Six-Month Outcome for Dysphagia Following Traumatic Brain Injury: Radiological Assessment.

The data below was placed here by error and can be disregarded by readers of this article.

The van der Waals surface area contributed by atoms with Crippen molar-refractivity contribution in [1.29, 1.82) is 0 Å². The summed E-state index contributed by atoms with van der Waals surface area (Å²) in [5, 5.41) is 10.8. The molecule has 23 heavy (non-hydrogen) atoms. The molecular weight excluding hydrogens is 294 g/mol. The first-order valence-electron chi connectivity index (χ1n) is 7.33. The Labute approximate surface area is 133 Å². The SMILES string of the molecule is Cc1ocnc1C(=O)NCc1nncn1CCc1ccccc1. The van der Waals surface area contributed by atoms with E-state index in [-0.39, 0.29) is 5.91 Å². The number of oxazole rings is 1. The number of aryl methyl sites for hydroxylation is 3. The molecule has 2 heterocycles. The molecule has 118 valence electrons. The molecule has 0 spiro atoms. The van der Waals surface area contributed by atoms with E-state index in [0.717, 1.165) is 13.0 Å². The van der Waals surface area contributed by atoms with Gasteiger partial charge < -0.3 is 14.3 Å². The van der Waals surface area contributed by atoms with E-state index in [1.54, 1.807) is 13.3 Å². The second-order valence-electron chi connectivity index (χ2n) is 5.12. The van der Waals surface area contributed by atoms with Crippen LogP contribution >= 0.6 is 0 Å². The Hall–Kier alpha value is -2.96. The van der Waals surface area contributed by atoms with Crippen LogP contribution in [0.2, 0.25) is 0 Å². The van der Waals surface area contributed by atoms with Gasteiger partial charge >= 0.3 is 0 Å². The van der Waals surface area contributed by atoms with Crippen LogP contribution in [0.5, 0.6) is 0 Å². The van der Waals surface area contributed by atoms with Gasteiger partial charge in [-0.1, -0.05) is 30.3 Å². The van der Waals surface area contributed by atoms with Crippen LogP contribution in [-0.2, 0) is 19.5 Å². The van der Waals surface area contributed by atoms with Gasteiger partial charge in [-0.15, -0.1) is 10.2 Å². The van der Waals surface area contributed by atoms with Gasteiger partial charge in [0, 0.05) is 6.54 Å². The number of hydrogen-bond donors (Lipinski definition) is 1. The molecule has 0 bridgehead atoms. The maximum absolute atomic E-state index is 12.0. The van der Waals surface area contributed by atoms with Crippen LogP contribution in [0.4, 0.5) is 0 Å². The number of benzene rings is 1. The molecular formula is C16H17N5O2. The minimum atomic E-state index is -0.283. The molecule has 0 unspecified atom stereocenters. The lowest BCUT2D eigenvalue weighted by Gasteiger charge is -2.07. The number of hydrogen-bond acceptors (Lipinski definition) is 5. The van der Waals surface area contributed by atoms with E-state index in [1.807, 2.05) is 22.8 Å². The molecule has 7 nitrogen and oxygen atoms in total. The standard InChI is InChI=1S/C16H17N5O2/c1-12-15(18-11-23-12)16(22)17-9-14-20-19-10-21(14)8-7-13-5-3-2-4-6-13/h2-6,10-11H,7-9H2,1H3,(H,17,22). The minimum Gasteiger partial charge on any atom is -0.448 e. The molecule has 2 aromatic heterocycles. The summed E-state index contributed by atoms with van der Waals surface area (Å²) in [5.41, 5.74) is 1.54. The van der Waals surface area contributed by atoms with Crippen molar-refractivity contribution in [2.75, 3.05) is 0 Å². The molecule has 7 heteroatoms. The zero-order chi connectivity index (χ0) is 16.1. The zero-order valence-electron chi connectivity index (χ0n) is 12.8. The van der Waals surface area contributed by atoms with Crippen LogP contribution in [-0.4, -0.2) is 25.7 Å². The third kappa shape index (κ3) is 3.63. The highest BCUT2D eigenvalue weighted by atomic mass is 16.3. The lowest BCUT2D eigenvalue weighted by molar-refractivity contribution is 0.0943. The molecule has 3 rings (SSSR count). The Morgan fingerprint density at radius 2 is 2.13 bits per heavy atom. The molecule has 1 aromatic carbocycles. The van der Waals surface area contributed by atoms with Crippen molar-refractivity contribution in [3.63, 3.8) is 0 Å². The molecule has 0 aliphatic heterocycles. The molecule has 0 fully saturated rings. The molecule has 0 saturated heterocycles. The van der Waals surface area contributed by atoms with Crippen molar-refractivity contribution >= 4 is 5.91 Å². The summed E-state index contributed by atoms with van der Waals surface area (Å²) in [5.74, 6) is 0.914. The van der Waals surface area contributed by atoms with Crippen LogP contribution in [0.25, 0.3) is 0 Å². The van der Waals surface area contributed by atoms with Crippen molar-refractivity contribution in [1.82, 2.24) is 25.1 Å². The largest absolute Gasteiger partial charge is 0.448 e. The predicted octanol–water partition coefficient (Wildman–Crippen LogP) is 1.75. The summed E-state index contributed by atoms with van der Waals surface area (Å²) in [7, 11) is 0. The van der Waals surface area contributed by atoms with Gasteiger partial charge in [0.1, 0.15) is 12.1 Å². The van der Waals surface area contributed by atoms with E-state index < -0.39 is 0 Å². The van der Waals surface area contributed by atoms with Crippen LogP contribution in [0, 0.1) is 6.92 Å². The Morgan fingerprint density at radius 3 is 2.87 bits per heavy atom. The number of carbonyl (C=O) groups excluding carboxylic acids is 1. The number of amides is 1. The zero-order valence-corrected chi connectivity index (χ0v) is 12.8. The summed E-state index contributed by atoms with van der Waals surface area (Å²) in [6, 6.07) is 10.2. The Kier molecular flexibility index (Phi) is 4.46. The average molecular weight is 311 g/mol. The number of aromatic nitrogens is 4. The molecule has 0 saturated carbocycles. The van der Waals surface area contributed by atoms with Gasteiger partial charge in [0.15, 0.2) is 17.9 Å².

The coexistence of a swallowing impairment, or dysphagia, can severely impact upon the medical condition and recovery of a child with traumatic brain injury (TBI; Logemann, Pepe, & Mackay, 1994). Despite this fact, there is limited data that provide evidence of the progression or outcome of dysphagia in the pediatric population post-TBI (Rowe, 1999). The present study aimed to (1) provide a prospective radiologically based profile of swallowing outcome and (2) determine the clinical significance of any persistent physiological swallowing deficits by investigating the presence/absence of any coexistent respiratory complications. Seven children with moderate/severe TBI were evaluated via an initial videofluoroscopic swallowing assessment (VFSS) at an average of 24.1 days postinjury, during the acute phase of management. A follow-up VFSS was conducted at an average of 7 months, 3 weeks postinjury. The physiological impairment, swallowing safety, swallowing efficiency, and functional swallowing outcomes of the acute phase post-TBI were compared with reassessment results at 6 months post-TBI. The presence/absence of lower respiratory tract infection/respiratory complications in the past 6 months postinjury were recorded. VFSS revealed a number of residual physiological oropharyngeal swallowing impairments and reduced swallowing efficiency. However, all participants presented with clinically safe and functional swallowing outcomes at 6 months post-TBI, with no recent history of respiratory complication. This study indicates good functional swallowing and respiratory outcomes for patients at 6-months post-TBI despite the presence of persistent physiological swallowing impairment. **********